"A key message in our paper is to say, ok you have found this quantum equation with a'momentum-space magnetic field,' so why don't you solve it to look at the quantum dynamics of a particle?" Price explained. "You have all the ingredients that you need to study the quantum physics of a particle in a magnetic field (because the mathematical structure is the same), but now with position and momentum swapped. In this way, we will go from this complicated system that physicists find hard to understand (the geometrical energy bands with an additional potential) to one that we find easy to understand (magnetism)."
While scientists have previously made a similar point about the semiclassical physics, this is the first time that it has been understood in general about the quantum physics.
"One of our main contributions is to say that experimentalists can use this analogy to study magnetism in new ways," Price said. "Momentum space can sometimes be very different than real space, as, for some systems, momentum space is like a torus or a doughnut. Then if you increase your momentum enough, eventually you will end up in the same momentum state that you began in. So now when we study our equations, the analogy is with a particle in an artificial magnetic field in momentum space on a torus. The quantum physics of a particle in a magnetic field on a torus has never been studied experimentally before in any context (but it has been studied theoretically), and we propose exactly how it could be done in current experiments by exploiting a momentum space magnetic field."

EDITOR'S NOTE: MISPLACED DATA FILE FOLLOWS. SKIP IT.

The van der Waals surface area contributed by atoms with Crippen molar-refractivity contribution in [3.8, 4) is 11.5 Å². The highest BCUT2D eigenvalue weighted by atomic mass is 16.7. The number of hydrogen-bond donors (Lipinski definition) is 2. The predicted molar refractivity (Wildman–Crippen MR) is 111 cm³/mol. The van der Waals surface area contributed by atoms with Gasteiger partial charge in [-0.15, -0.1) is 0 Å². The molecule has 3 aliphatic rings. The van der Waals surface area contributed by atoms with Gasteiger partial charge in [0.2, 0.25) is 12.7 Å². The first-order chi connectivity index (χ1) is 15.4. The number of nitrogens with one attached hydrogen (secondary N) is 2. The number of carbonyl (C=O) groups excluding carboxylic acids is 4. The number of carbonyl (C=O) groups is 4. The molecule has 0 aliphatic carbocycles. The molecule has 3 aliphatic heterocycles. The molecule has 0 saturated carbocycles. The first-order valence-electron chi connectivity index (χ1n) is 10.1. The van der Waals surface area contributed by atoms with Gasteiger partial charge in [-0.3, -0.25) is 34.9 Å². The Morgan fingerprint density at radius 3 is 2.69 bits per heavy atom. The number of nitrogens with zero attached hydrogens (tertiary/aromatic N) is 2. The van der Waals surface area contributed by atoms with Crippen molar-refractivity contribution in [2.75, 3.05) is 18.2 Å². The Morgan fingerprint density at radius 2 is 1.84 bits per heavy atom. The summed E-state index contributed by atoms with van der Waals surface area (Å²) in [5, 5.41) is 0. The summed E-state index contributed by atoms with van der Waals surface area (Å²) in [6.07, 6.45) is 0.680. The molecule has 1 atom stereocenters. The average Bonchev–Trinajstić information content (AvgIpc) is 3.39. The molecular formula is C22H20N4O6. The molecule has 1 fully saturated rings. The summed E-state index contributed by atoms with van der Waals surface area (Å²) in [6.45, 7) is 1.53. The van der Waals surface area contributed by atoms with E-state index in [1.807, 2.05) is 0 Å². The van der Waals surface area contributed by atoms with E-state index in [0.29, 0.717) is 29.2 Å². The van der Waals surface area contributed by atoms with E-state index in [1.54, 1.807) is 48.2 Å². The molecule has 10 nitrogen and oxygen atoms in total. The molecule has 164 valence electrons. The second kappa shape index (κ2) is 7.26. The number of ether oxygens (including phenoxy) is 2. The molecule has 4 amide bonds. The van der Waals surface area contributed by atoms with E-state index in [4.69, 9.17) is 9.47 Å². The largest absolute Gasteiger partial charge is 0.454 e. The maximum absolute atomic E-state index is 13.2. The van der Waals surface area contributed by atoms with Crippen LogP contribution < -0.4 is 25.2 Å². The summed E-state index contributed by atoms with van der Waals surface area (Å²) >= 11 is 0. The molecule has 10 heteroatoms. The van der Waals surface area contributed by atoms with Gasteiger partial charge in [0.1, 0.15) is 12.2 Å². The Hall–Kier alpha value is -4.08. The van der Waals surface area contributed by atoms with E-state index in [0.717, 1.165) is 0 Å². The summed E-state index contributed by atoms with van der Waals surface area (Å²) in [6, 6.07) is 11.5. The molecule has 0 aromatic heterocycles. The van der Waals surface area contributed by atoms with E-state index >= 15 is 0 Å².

To experimentally demonstrate these concepts, the scientists propose to use ultracold gases, as a weak harmonic trap could be added with laser beams or magnetic fields. Experimentally, it won't be easily possible to switch the momentum-space magnetic field on and off. However, by switching the harmonic trap on and off, physicists will still be able to study the system. The scientists explain that, in the analogy with magnetism, this is like changing the particle's mass, where no harmonic trap is like having an infinitely large mass. When a particle is infinitely heavy, it won't have any kinetic energy in momentum space, meaning it won't be able to move in momentum space. Since magnetic fields affect a particle as it moves, if it has an "infinite mass" in this analogy, the particle won't feel the momentum-space magnetic field.
"Our work is about exploring old answers to new questions, to the benefit of both the old and new research field," Price said. "Scientists know a lot about magnetism and have been studying the quantum physics of a particle in a magnetic field for decades; it's often considered textbook physics. However, scientists are still learning a lot about geometrical energy bands with additional potentials. In particular, this is a really new and important field in ultracold gases and photonics where there are many relevant recent experiments, all at the cutting-edge. We're talking to that community, and hopefully showing them that they will be able to study and understand much more than they might expect. We want to emphasize that there are lots of interesting connections with magnetism that can be revealed by studying the quantum physics of single particles.
"We are currently working on demonstrating how other experiments [besides realizing magnetism on a torus] would be able to study other analogue quantum magnetic phenomena in momentum space. There are many more possibilities still to be explored."